The Operating Room of the Future

A host of changes hold out the promise that surgery will be more efficient, more effective and less risky for patients

The operating room is getting smarter, more effective—and a lot less risky for patients.

Hospitals are investing in new devices, designs and digital technologies that promise a new era of innovation for surgery. The moves are part of a growing shift away from traditional open procedures that involve big incisions, lots of blood loss and long hospitalizations. They point toward a future where more patients can choose minimally invasive outpatient surgeries, with faster recoveries, fewer complications, and less pain and scarring.

These new technologies cover a range of advances. With some, surgeons can control robot cameras with eye movements as they move into patients’ bodies through tiny incisions. With others, doctors can create a GPS-like map projected onto a patient’s body to virtually see inside the anatomy before an operation, track their surgical tools and help them operate more precisely.

Other advances aim to reshape the operating room itself, by adding more space for surgeons to work as well as imaging equipment that lets patients receive X-rays and other tests on the operating table instead of getting shuttled around the hospital. And machine learning and artificial-intelligence technology is being developed to let surgeons tap into big data before, during and after they work, to get guidance from computer systems that have analyzed the procedures and learned to make recommendations.

If successful, these changes could have a profound effect on patients. Despite years of progress, surgery remains a risky field. Infections are a frequent complication and can cause death. Studies have shown that even in the same hospital there are large variations in outcomes among surgeons, related to differences in judgment, skills and individual capabilities. Lower-skilled surgeons have higher rates of complications, readmissions to the hospital and repeat operations. New technology could help level the playing field.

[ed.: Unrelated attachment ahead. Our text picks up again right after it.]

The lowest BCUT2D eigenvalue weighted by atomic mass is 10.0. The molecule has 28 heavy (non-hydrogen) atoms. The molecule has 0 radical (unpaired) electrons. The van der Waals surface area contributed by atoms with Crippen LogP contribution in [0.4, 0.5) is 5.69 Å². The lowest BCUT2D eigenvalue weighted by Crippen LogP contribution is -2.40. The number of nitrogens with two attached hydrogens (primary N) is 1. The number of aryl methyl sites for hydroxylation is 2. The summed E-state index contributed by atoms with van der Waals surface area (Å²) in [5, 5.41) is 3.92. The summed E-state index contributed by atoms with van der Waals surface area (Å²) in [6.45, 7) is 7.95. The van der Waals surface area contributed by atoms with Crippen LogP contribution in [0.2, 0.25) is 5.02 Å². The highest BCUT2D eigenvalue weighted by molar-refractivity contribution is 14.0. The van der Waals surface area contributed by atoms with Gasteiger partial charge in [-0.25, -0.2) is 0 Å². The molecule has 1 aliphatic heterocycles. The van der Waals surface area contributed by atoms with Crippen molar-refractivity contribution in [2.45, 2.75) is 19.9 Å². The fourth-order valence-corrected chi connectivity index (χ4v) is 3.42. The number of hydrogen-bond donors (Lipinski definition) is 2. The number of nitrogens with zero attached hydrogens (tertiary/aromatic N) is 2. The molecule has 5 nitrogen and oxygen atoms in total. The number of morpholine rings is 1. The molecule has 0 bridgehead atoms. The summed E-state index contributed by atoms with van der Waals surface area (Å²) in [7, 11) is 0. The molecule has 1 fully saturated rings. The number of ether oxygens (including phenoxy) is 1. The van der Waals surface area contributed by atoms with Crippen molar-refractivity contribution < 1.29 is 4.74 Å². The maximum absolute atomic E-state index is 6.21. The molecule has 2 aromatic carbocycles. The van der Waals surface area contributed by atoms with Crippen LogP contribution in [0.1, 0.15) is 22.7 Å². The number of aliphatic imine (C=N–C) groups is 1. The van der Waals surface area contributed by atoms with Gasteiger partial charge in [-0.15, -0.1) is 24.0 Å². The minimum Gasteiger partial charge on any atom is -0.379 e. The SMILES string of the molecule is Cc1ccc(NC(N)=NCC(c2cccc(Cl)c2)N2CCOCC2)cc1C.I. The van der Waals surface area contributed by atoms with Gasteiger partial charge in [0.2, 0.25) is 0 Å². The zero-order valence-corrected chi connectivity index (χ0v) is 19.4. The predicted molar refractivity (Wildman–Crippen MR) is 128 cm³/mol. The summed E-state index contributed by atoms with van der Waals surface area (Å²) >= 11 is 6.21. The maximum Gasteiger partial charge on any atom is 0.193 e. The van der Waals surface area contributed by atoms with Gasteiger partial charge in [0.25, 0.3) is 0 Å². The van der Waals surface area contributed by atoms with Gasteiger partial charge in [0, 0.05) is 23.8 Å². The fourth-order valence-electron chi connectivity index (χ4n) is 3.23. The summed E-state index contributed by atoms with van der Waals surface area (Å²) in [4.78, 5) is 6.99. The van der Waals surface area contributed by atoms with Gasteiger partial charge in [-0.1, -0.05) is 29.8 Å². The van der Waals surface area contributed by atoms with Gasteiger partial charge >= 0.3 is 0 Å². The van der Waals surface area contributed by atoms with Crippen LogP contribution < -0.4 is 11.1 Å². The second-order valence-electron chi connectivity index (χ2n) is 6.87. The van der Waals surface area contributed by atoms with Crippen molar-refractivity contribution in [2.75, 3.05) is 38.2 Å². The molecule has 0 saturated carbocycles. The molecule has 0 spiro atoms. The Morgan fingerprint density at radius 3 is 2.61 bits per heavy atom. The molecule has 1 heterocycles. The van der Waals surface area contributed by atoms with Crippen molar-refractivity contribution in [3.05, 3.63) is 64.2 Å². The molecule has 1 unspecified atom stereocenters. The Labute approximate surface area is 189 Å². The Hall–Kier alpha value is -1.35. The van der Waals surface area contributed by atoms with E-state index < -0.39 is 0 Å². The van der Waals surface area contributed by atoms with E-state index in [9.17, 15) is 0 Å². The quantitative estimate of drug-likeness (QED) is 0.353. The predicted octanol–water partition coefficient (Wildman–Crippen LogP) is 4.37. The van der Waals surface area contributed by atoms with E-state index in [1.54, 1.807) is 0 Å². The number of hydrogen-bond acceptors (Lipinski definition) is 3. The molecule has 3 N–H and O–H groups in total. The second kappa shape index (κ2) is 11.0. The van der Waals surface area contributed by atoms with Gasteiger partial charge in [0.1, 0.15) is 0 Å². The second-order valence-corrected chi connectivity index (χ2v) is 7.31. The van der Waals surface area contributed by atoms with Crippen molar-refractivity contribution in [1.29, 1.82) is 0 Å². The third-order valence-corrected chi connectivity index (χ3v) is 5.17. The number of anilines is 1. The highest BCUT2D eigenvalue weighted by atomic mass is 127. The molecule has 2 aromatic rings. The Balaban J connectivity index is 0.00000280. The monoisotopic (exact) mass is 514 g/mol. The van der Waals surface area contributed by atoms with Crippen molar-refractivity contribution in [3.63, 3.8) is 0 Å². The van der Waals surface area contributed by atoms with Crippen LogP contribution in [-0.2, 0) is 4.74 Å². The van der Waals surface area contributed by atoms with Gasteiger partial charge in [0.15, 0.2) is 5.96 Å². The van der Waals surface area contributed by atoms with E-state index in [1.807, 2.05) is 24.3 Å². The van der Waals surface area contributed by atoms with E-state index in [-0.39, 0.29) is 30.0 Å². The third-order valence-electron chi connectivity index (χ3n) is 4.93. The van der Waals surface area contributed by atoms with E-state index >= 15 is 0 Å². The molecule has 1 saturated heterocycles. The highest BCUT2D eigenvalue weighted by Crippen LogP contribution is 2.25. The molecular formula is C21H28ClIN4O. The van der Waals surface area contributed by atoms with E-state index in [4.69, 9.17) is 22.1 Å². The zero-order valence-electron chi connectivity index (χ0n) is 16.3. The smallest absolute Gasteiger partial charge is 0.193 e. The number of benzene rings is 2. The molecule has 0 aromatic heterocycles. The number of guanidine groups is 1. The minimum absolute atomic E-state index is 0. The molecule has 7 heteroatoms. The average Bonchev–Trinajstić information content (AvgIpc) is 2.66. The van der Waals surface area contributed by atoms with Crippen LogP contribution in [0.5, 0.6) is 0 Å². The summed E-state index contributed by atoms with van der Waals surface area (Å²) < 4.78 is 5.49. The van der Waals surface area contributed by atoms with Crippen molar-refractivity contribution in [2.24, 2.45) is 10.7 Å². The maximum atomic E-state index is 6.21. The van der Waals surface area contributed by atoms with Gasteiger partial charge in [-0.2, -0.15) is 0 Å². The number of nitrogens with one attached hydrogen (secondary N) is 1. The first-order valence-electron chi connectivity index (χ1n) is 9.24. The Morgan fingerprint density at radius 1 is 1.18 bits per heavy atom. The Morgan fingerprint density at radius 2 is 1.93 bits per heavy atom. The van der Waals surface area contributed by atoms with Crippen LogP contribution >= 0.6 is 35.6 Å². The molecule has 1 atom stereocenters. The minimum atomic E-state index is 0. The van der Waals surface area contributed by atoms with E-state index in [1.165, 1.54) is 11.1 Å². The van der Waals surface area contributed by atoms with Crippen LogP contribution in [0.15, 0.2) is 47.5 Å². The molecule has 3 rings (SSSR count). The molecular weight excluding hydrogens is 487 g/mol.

“The field of surgery is evolving very fast, and technological advances are making it more efficient and effective and improving patient outcomes,” says Santiago Horgan, chief of the division of minimally invasive surgery at the University of California, San Diego, and director of its Center for the Future of Surgery, which is equipped with the latest technology to train surgeons with simulated procedures. While surgery may never be fully automated, Dr. Horgan says, “in the future robots will be smarter and more interactive, bringing as much information to surgeons as possible during surgery.”

Of course, many technologies are still in development, and others have yet to be widely adopted or fully evaluated for safety and cost-effectiveness. And some in the health-care industry warn about embracing new technologies too quickly.

By Laura Landro | The Wall Street Journal

Image Credit: Laura Landro / WSJ

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About Peter Coffaro 516 Articles
A growth-driven and strategic executive, Peter Coffaro commands more than 20 years of progressive management success within the medical device industry. As a District Sales Manager for Stryker Orthopaedics, Peter was responsible for managing and directing a regional sales force to achieve sales and profit goals within the Rocky Mountain region. Previously, he was the Director of Sales & Marketing for Amp Orthopedics. In this role, Peter was responsible for planning, developing, and leading all sales and marketing initiatives. Peter is a former orthopedic distributor in the Pacific Northwest. He has also worked with DePuy Orthopaedics as well as Zimmer, and held positions in sales, sales training, and sales management. Peter has an extensive background in organizational development, business development, sales management, negotiating and P&L management. Peter holds a B.S. degree in Biology from Northern Illinois University.

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